Excess winter mortality and morbidity before, during, and after the Great Recession: the Portuguese case

Ricardo Almendra, Julian Perelman, Joao Vasconcelos, Paula Santana

Research output: Contribution to journalArticlepeer-review

5 Citations (Scopus)

Abstract

Although winter mortality and morbidity are phenomena common to most European countries, their magnitude varies significantly from country to country. The geographical disparities among regions with similar climates are the result of several social, economic, demographic, and biological conditions that influence an individual’s vulnerability to winter conditions. The impact of poor socioeconomic conditions may be of such magnitude that an economic recession may aggravate the seasonal mortality pattern. This paper aims to measure the seasonal winter mortality, morbidity, and their related costs during the Great Recession (2009–2012) in mainland Portugal and its Regional Health Administrations (RHAs) and to compare it with the periods preceding and following it. Monthly mortality and morbidity data were collected and clustered into three periods: Great Recession (2009–2012), Pre-Recession (2005–2008), and Post-Recession (2013–2016). The impact of seasonal winter mortality and morbidity during the Great Recession in Portugal and its Regional Health Administrations was measured through the assessment of age-standardized excess winter (EW) death and hospital admissions rate and index, expected life expectancy gains without EW deaths, EW rate of potential years of life lost, and EW rate of emergency hospital admission costs. Important increases of winter deaths and hospital admissions were identified, resulting in an important number of potential years of life lost (87 years of life lost per 100,000 inhabitants in 2009–2012), life expectancy loss (1 year in 2009–2012), and National Health Service costs with explicit temporal and spatial variations. These human and economic costs have decreased consistently during the analyzed periods, while no significant increase was found during the Great Recession. Despite its reduction, the winter excess morbidity and mortality highlight that Portugal still faces substantial challenges related to a highly vulnerable population, calling for investments in better social and health protection.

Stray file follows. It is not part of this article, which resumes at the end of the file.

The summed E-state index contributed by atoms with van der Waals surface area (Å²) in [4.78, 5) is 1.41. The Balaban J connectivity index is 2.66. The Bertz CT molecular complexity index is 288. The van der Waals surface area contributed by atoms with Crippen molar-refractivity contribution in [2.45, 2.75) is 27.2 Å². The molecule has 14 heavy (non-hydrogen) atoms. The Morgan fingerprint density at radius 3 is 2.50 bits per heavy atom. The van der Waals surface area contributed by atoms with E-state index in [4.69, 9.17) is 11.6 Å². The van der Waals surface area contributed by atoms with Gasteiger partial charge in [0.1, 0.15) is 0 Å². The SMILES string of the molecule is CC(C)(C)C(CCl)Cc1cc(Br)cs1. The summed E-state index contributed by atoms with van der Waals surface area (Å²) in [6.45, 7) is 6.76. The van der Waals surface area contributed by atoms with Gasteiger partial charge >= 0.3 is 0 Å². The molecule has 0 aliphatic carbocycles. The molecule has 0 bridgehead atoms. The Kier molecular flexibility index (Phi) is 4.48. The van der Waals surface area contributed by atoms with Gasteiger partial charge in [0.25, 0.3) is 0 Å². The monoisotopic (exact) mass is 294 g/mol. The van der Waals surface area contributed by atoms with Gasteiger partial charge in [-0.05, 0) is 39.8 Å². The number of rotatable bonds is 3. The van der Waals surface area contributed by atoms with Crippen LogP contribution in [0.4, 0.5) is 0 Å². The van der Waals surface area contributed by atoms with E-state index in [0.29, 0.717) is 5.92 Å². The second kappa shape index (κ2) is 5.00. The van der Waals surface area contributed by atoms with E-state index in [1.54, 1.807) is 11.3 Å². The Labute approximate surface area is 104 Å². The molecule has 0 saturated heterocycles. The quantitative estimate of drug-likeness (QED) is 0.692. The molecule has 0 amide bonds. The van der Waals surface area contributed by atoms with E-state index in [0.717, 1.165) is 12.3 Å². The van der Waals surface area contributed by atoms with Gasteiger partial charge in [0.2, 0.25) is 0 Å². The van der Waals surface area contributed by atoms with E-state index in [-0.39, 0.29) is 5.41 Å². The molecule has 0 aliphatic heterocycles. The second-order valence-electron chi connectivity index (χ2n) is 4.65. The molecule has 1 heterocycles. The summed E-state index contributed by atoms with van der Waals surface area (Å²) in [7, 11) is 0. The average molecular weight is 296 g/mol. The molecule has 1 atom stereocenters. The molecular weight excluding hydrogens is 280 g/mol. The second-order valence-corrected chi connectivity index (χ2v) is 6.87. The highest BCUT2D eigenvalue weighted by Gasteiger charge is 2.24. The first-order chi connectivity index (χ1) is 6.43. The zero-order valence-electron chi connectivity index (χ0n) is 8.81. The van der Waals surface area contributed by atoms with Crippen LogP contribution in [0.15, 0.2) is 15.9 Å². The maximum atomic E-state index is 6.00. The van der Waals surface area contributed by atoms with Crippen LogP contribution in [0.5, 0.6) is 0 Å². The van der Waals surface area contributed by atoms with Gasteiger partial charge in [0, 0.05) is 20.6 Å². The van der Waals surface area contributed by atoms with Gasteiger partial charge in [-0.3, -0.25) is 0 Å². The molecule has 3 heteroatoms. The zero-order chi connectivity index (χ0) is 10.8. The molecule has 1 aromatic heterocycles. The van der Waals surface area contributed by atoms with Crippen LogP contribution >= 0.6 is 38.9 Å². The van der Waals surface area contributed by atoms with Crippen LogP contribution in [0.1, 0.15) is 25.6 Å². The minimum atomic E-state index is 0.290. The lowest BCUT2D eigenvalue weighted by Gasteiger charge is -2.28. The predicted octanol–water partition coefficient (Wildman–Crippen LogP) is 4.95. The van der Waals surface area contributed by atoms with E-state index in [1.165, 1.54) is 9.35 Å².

Original languageEnglish
Pages (from-to)873–883
JournalInternational Journal of Biometeorology
Volume63
Issue number7
DOIs
Publication statusPublished - 1 Jan 2019

Keywords

  • Economic crisis
  • Excess winter morbidity
  • Excess winter mortality
  • Great Recession

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